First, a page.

Nine members of the Students Against Private Police spoke in opposition to the bill at a hearing in Annapolis on March 20. Students also met state Del. Jazz M. Lewis, D-Prince George’s County, and a member of the House Judiciary Committee, who assured them at the time that the bill was unlikely to pass because JHU had not provided sufficient data to support its argument.
“There are a number of questions to be asked about the bill,” said Sen. Joan Carter Conway, D-Baltimore. “Is it only for the Hopkins campus that sits right off of Charles Street or is also for the Hamden campus? We don’t know which campuses.”
Conway said that bill must be amended and vetted after the university holds town hall meetings for nearby neighborhood associations and allows students to give their input.
Daniels sent a letter to community leaders saying the bill still needed finessing and that the university plans to work through the summer with City Council member Mary Pat Clarke on the matter.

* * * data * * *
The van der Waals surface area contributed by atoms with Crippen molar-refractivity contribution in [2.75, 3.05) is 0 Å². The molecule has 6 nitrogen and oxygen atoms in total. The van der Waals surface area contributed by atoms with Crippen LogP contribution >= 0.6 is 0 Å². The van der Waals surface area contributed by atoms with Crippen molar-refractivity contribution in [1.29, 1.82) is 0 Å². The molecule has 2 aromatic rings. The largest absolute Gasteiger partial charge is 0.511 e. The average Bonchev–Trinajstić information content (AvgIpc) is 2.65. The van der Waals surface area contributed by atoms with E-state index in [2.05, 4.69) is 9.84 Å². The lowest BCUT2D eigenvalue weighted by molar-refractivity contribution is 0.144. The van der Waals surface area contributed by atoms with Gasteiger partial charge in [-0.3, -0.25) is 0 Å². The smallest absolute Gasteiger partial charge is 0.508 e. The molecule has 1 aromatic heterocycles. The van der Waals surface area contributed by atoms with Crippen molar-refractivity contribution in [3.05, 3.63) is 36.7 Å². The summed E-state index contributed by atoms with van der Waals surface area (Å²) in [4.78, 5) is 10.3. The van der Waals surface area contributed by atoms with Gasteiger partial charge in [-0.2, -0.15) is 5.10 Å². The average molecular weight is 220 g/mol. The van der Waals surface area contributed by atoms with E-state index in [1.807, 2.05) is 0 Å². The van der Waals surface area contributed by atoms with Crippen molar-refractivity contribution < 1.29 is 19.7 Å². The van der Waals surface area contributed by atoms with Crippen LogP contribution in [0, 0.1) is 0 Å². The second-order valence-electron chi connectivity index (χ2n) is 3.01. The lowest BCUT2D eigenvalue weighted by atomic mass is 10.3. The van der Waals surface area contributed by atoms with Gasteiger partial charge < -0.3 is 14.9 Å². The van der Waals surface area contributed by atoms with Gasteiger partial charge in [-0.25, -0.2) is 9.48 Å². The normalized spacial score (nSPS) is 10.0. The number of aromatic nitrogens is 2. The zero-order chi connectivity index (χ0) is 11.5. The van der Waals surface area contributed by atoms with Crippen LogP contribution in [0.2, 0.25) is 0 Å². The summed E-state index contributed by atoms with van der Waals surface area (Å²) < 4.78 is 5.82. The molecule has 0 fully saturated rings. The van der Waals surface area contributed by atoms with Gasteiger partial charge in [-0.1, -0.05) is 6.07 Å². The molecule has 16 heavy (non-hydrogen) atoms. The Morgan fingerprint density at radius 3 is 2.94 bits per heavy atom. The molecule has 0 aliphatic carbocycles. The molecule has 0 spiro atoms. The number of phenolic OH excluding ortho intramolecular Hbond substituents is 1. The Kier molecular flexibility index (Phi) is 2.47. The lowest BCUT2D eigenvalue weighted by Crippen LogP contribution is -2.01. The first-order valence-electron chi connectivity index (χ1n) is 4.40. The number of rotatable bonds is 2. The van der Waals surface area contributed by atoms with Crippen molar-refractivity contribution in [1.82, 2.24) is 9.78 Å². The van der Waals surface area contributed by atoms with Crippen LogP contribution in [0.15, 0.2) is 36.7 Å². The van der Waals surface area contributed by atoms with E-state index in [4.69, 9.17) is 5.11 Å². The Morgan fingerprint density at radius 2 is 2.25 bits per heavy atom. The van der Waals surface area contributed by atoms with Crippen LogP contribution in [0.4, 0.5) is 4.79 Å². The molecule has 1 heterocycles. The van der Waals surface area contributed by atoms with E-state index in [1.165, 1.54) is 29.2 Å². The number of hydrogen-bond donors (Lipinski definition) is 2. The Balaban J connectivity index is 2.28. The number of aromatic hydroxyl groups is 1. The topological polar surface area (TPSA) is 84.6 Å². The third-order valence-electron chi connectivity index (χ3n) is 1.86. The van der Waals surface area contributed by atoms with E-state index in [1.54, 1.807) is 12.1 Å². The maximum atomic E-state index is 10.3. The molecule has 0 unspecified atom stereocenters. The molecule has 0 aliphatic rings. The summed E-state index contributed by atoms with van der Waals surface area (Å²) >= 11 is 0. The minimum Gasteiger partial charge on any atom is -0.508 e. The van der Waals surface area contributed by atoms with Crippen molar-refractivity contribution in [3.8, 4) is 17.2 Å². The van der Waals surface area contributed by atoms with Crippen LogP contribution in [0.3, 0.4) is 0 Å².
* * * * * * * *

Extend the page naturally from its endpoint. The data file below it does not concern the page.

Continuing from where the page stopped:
“The creation of a sworn police force is a serious decision and entails significant public responsibility, and it is important that our communities have the opportunity to gain the necessary confidence in this endeavor,” Daniels said in a statement that was provided to the Baltimore Watchdog by Clarke.
“A halt in deliberation on the bill does not mean it is dead forever,” Jalisi said. “We need to strategize long-term to ideally ensure that Hopkins never has a private police force and that we as a university, find other community-based solutions to our safety concerns instead.”